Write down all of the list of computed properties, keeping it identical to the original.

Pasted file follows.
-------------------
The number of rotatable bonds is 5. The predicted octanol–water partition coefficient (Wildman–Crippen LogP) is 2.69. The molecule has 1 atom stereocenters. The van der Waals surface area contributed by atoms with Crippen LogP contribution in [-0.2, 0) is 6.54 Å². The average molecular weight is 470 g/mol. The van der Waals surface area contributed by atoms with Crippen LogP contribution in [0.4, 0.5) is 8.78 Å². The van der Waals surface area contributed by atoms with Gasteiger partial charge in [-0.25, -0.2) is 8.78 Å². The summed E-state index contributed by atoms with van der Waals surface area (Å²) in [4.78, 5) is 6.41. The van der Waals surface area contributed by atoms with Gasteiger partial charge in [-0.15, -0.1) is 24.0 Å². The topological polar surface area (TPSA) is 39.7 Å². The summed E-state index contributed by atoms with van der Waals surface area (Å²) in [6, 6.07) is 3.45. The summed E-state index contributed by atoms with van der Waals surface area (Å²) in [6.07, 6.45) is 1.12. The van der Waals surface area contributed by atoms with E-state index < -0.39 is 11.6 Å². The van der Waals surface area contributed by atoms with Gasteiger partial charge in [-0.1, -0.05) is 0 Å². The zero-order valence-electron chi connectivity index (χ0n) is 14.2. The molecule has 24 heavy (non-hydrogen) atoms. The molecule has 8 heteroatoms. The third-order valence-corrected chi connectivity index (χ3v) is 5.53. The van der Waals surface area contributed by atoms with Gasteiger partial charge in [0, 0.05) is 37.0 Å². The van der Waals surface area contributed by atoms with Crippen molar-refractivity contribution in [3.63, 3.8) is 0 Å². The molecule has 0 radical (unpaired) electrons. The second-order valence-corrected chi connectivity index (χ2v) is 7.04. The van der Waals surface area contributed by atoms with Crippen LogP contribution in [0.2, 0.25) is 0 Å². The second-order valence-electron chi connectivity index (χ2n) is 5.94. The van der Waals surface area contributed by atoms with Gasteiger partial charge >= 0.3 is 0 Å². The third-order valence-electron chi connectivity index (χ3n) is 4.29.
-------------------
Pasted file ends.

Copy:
The number of rotatable bonds is 5. The predicted octanol–water partition coefficient (Wildman–Crippen LogP) is 2.69. The molecule has 1 atom stereocenters. The van der Waals surface area contributed by atoms with Crippen LogP contribution in [-0.2, 0) is 6.54 Å². The average molecular weight is 470 g/mol. The van der Waals surface area contributed by atoms with Crippen LogP contribution in [0.4, 0.5) is 8.78 Å². The van der Waals surface area contributed by atoms with Gasteiger partial charge in [-0.25, -0.2) is 8.78 Å². The summed E-state index contributed by atoms with van der Waals surface area (Å²) in [4.78, 5) is 6.41. The van der Waals surface area contributed by atoms with Gasteiger partial charge in [-0.15, -0.1) is 24.0 Å². The topological polar surface area (TPSA) is 39.7 Å². The summed E-state index contributed by atoms with van der Waals surface area (Å²) in [6, 6.07) is 3.45. The summed E-state index contributed by atoms with van der Waals surface area (Å²) in [6.07, 6.45) is 1.12. The van der Waals surface area contributed by atoms with E-state index < -0.39 is 11.6 Å². The van der Waals surface area contributed by atoms with Gasteiger partial charge in [-0.1, -0.05) is 0 Å². The zero-order valence-electron chi connectivity index (χ0n) is 14.2. The molecule has 24 heavy (non-hydrogen) atoms. The molecule has 8 heteroatoms. The third-order valence-corrected chi connectivity index (χ3v) is 5.53. The van der Waals surface area contributed by atoms with Gasteiger partial charge in [0, 0.05) is 37.0 Å². The van der Waals surface area contributed by atoms with Crippen molar-refractivity contribution in [3.63, 3.8) is 0 Å². The molecule has 0 radical (unpaired) electrons. The second-order valence-corrected chi connectivity index (χ2v) is 7.04. The van der Waals surface area contributed by atoms with Crippen LogP contribution in [0.2, 0.25) is 0 Å². The second-order valence-electron chi connectivity index (χ2n) is 5.94. The van der Waals surface area contributed by atoms with Gasteiger partial charge >= 0.3 is 0 Å². The third-order valence-electron chi connectivity index (χ3n) is 4.29.